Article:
SL: Data Science is getting a lot of attention from the workforce in the market. It is in fact very easy to get some training to understand the basic concepts (thanks to MOOCs). This leads to excessive supply and recruiters then need some ways to filter.

One of the best ways that work is establishing credibility by participating in data science competitions.

Just like most things in life, competitions have their pros & cons. There is a lot of preparatory work that gets done before a competition is published. That work is at times extremely complex, time-taking and needs multi-domain understanding.

Similarly, the competition ends with a leaderboard score without any view on what was done with the winners’ solutions. These are grey areas for many first-timers into Data Science which creates a lot of issues when they join the industry.

I have conducted at least 100 in-person interviews in the last year and I can see this struggle very prominently. Data Scientists are not expected to just design a machine learning model to predict something. In many organizations, discussions in meeting rooms end up with a task for the Data Scientist such as “Let us build a model to predict X”.

A good Data Scientist might end up concluding that many such X use cases should not be solved at all with machine learning! A Data Science team is not expected to be very large in the real world. They might get involved in many tasks which are either not valuable or can be easily solved without using Machine Learning.

If they feel it can be solved with Machine Learning, then there must be a series of discussions to understand what data would help them address that.

“Unlike competitions, nobody gives you two .csv files called train and test and a nicely written evaluation metric. Almost 80% of the efforts go into defining the problem and getting and processing data. Remaining 20% effort goes into pure modeling and deployment.”

Exposure to competitions helps address a few parts of this:

  1. Processing data and feature engineering
  2. Building different types of models and getting the best score

These are very significant activities and hence recruiters use “competitions” as a good filter to focus on a smaller set of candidates.

To summarize, below are the key issues which competition focused people face when they join the industry:

  • Building a business acumen for understanding how a problem statement helps the business goals and what data drives that
  • Having a problem solver attitude
  • Understanding the software engineering side of production deployment
  • Story-telling: Ability to communicate the results to non-technical folks


Data Science Hackathons and Competitions

PD: Ever since data science started becoming mainstream in the last 5 years, multiple competitions keep happening across platforms simultaneously. How do you pick and choose which data science hackathon or competition you’ll participate in?

SL: I was hooked to data science competitions back in 2016. I used to participate in as many competitions as I could! Lately, my personal interest has kind of plateaued as incremental learning has diminished. Now I participate only if I have time and a very interesting problem.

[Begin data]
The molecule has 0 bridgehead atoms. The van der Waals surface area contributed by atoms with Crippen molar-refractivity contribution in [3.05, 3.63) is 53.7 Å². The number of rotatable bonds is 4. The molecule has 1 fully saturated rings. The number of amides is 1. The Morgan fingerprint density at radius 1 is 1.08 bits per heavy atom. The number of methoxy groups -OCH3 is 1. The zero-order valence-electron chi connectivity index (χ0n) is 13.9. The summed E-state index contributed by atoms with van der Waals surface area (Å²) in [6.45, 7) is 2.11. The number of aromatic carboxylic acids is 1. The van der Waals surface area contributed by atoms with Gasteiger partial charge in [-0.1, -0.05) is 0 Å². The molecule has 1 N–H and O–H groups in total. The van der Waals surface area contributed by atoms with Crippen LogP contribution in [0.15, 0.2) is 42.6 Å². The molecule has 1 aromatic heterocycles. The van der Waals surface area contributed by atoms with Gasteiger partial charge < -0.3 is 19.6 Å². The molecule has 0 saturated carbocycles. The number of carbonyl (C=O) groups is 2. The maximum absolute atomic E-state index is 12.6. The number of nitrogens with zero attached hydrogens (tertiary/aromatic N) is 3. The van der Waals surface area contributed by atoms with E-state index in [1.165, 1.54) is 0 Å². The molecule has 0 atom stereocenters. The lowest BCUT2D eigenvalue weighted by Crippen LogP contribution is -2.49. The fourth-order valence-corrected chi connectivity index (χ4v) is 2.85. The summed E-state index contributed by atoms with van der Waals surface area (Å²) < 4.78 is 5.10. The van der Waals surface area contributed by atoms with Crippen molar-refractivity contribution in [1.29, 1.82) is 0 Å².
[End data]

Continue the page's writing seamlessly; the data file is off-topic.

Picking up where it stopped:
I also try to participate in offline hackathons along with my Kaggle Grandmaster friend Sudalai Rajkumar (SRK). I usually participate based on three factors:

  • The novelty of the problem: If the problem statement is something new to me from an existing or new domain which I might not have enough experience in, I would like to play with the data as it helps me build some perception on that problem/domain
  • Data size: I love problems where the data size is extremely large. I like the kick I get when I run models on machines with 500 GB RAM and 64 Core processors. It is a lot of fun!
  • Multiple scheme of approaches: If there are multiple techniques I can experiment with. In fact, our first Kaggle competition needed us to perform both Text Analytics & Image Analytics and a clear way to merge both


PD: How should a beginner go about participating in these data science hackathons? Which kind of competition should they first dip their toes into?

SL: As a beginner, it is important for folks to know the basic building blocks.

“I would strictly advise that they should not participate in any competition where the data set is large, and the problem statement is complex.”

They should start with relatively easy data science competitions. Below is what aspiring data scientists should do in the initial few weeks:

  • Understand the data well. Do not get directly into running xgb.train
  • Read about what transformations are effective for your problem & model:
    • Example: Does one-hot encode help or numeric labeling is better? Does the column have too many categories? Can we reduce them? Is that numeric field really a number or a category?
  • Feature Engineering is key and your early learning on feature engineering will come from other people’s code. So, build a practice of reading others’ code line-by-line and replicate it. Ask yourselves questions like why did the author do that, and how does that help?
    • Kaggle kernels are an excellent place to read
    • On Analytics Vidhya, participants upload their code which beginners should read
  • Get familiar with the process of building models using different algorithms


PD: How should aspiring data scientists approach a competition?